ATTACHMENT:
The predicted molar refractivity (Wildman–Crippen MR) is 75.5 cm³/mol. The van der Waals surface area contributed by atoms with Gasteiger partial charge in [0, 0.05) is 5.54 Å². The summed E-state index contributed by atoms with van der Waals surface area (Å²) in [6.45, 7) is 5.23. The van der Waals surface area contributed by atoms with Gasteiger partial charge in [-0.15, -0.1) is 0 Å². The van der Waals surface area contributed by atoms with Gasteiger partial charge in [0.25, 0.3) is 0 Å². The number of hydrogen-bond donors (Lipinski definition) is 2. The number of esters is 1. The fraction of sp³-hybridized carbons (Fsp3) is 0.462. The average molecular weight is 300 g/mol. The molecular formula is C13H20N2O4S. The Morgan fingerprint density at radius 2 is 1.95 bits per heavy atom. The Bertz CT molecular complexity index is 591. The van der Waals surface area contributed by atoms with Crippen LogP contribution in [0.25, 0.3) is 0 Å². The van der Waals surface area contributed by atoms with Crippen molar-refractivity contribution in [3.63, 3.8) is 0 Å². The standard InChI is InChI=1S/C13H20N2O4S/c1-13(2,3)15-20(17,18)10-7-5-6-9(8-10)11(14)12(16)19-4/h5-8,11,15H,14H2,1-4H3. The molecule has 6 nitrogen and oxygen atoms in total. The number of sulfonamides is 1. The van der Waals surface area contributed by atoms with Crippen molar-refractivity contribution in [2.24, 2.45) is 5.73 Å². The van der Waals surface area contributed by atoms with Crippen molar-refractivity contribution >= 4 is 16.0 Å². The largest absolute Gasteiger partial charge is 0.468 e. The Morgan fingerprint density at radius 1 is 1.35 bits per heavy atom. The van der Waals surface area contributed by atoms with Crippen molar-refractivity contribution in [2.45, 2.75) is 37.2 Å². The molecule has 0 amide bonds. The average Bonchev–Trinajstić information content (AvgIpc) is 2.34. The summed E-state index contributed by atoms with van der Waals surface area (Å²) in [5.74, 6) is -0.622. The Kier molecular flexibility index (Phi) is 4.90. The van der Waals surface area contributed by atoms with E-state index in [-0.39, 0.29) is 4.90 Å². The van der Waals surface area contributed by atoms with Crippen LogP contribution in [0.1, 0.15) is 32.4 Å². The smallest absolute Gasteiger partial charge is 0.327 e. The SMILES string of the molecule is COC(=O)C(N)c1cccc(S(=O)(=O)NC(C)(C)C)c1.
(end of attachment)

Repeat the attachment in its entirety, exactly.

The predicted molar refractivity (Wildman–Crippen MR) is 75.5 cm³/mol. The van der Waals surface area contributed by atoms with Gasteiger partial charge in [0, 0.05) is 5.54 Å². The summed E-state index contributed by atoms with van der Waals surface area (Å²) in [6.45, 7) is 5.23. The van der Waals surface area contributed by atoms with Gasteiger partial charge in [-0.15, -0.1) is 0 Å². The van der Waals surface area contributed by atoms with Gasteiger partial charge in [0.25, 0.3) is 0 Å². The number of hydrogen-bond donors (Lipinski definition) is 2. The number of esters is 1. The fraction of sp³-hybridized carbons (Fsp3) is 0.462. The average molecular weight is 300 g/mol. The molecular formula is C13H20N2O4S. The Morgan fingerprint density at radius 2 is 1.95 bits per heavy atom. The Bertz CT molecular complexity index is 591. The van der Waals surface area contributed by atoms with Crippen LogP contribution in [0.25, 0.3) is 0 Å². The van der Waals surface area contributed by atoms with Crippen molar-refractivity contribution in [3.63, 3.8) is 0 Å². The standard InChI is InChI=1S/C13H20N2O4S/c1-13(2,3)15-20(17,18)10-7-5-6-9(8-10)11(14)12(16)19-4/h5-8,11,15H,14H2,1-4H3. The molecule has 6 nitrogen and oxygen atoms in total. The number of sulfonamides is 1. The van der Waals surface area contributed by atoms with Crippen molar-refractivity contribution in [2.24, 2.45) is 5.73 Å². The van der Waals surface area contributed by atoms with Crippen molar-refractivity contribution >= 4 is 16.0 Å². The largest absolute Gasteiger partial charge is 0.468 e. The Morgan fingerprint density at radius 1 is 1.35 bits per heavy atom. The van der Waals surface area contributed by atoms with Crippen molar-refractivity contribution in [2.45, 2.75) is 37.2 Å². The molecule has 0 amide bonds. The average Bonchev–Trinajstić information content (AvgIpc) is 2.34. The summed E-state index contributed by atoms with van der Waals surface area (Å²) in [5.74, 6) is -0.622. The Kier molecular flexibility index (Phi) is 4.90. The van der Waals surface area contributed by atoms with E-state index in [-0.39, 0.29) is 4.90 Å². The van der Waals surface area contributed by atoms with Crippen LogP contribution in [0.1, 0.15) is 32.4 Å². The smallest absolute Gasteiger partial charge is 0.327 e. The SMILES string of the molecule is COC(=O)C(N)c1cccc(S(=O)(=O)NC(C)(C)C)c1.